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A specialist in the philosophy of art, PATRICK VAUDAY is Professor of Philosophy at the University of Paris VIII, where he has taught alongside prominent colleagues such as GILLES DELEUZE, JEAN-FRANÇOIS LYOTARD, ALAIN BADIOU, and JACQUES RANCIÈRE. The author of seven books to date as well as numerous articles, he is considered one of the leading thinkers in France working on aesthetics.

In the discussion that follows, Vauday explains his intellectual trajectory, his relationship to important figures in contemporary French thought (from Sartre and Lacan to Deleuze and Rancière), and the reasons why the status of images has been central to his work. The conversation focuses on one of his most influential publications, The Invention of the Visible: The Image in Light of the Arts, which is currently being translated into English by Jared Bly for Rowman & Littlefield International’s book series Reinventing Critical Theory. At the core of the exchange is the distinction between an ontology of the image and a pragmatics of images. The former describes the image as a secondary phenomenon, whereby it is always the image of something else (be it real or ideal, external or internal) and thus tends to lead to essentializing definitions. Vauday advocates for parting ways with this longstanding tendency, which he sees as having haunted the history of Western philosophy, in favor of following and developing one of Deleuze’s key insights: “What I found interesting in Deleuze’s analysis of images was precisely the idea that the image was not the image of something. It did not refer to a model” (see below). Vauday describes pragmatics as the analysis of the multiple effects of images—in the plural—that are understood as entities unto themselves, rather than as secondary representations [End Page 389] of something else. In this sense, the pragmatics of images no longer begins with the quest for an essence—as in the question, “What is an image?”—but instead embarks upon a more complex inquiry motivated by questions such as these: How do images function? How do they produce effects, and within what sensible configurations are such effects registered? This de-essentializing and pluralizing gesture has far-reaching consequences for rethinking how images operate and their political stakes.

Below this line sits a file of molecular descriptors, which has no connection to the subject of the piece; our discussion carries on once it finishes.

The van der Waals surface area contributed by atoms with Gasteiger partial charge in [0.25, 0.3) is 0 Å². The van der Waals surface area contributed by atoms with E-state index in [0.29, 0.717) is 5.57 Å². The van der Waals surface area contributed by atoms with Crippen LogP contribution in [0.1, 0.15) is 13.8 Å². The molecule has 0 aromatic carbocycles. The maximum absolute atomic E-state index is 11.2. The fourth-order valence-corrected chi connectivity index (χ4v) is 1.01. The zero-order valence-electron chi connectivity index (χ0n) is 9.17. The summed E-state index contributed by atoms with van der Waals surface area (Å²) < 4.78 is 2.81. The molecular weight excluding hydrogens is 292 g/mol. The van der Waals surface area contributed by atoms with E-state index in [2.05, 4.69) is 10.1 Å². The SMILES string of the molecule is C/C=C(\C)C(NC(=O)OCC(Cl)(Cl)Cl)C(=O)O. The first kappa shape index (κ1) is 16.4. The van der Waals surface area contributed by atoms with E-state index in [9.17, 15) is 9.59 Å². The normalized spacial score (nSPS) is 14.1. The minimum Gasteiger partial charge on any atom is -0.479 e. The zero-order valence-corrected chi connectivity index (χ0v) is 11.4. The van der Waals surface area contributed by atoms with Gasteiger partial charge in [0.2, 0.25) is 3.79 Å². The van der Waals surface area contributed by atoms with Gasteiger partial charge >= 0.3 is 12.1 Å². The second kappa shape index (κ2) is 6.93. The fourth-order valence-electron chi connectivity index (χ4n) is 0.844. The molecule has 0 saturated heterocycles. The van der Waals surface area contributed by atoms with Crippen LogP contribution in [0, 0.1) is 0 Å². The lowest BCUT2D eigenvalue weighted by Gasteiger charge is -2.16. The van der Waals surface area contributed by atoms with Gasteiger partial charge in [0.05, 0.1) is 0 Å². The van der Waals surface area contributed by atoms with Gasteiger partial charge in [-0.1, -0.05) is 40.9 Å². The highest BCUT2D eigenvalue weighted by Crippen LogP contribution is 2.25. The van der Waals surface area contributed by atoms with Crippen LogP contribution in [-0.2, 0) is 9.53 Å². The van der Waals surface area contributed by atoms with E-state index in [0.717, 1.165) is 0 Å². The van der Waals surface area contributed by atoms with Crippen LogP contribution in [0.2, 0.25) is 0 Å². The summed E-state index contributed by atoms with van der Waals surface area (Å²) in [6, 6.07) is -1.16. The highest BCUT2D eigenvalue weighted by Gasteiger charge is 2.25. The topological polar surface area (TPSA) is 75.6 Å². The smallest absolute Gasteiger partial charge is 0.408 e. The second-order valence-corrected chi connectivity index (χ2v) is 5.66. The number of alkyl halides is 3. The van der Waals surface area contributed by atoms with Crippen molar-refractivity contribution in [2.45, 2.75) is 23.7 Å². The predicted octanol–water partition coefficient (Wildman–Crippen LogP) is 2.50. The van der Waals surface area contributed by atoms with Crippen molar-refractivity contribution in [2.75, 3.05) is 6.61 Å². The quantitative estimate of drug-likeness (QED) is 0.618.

What follows is the translation of a discussion that took place at the Critical Theory Workshop/Atelier de Théorie Critique at the Sorbonne in Paris, France, on July 9, 2014.1

Founded by Gabriel Rockhill with the generous support of Villanova University and its Department of Philosophy, the CTW/ATC is an intensive summer research program that functions as an international forum for interdisciplinary and comparative work in critical social theory. Rather than following the traditional structure of a course or a conference, the Atelier operates as a collaborative platform for the sharing and perfecting of autonomous research projects. Participants—including students, faculty, and independent researchers—are exposed to the work of contemporary thinkers, engage with current debates in the Francophone world, and polish their own projects for presentation in the workshop. Patrick Vauday was invited to participate in one of the Rencontres (Encounters), in which intellectuals are publicly interviewed on their work to date and their future projects.


I would like to begin our conversation with a broad question concerning your intellectual trajectory. What brought you to reconsider the status of images? What is specific about your theoretical development, and why has it led you to engage with certain questions in aesthetic philosophy, particularly around the issue of the image?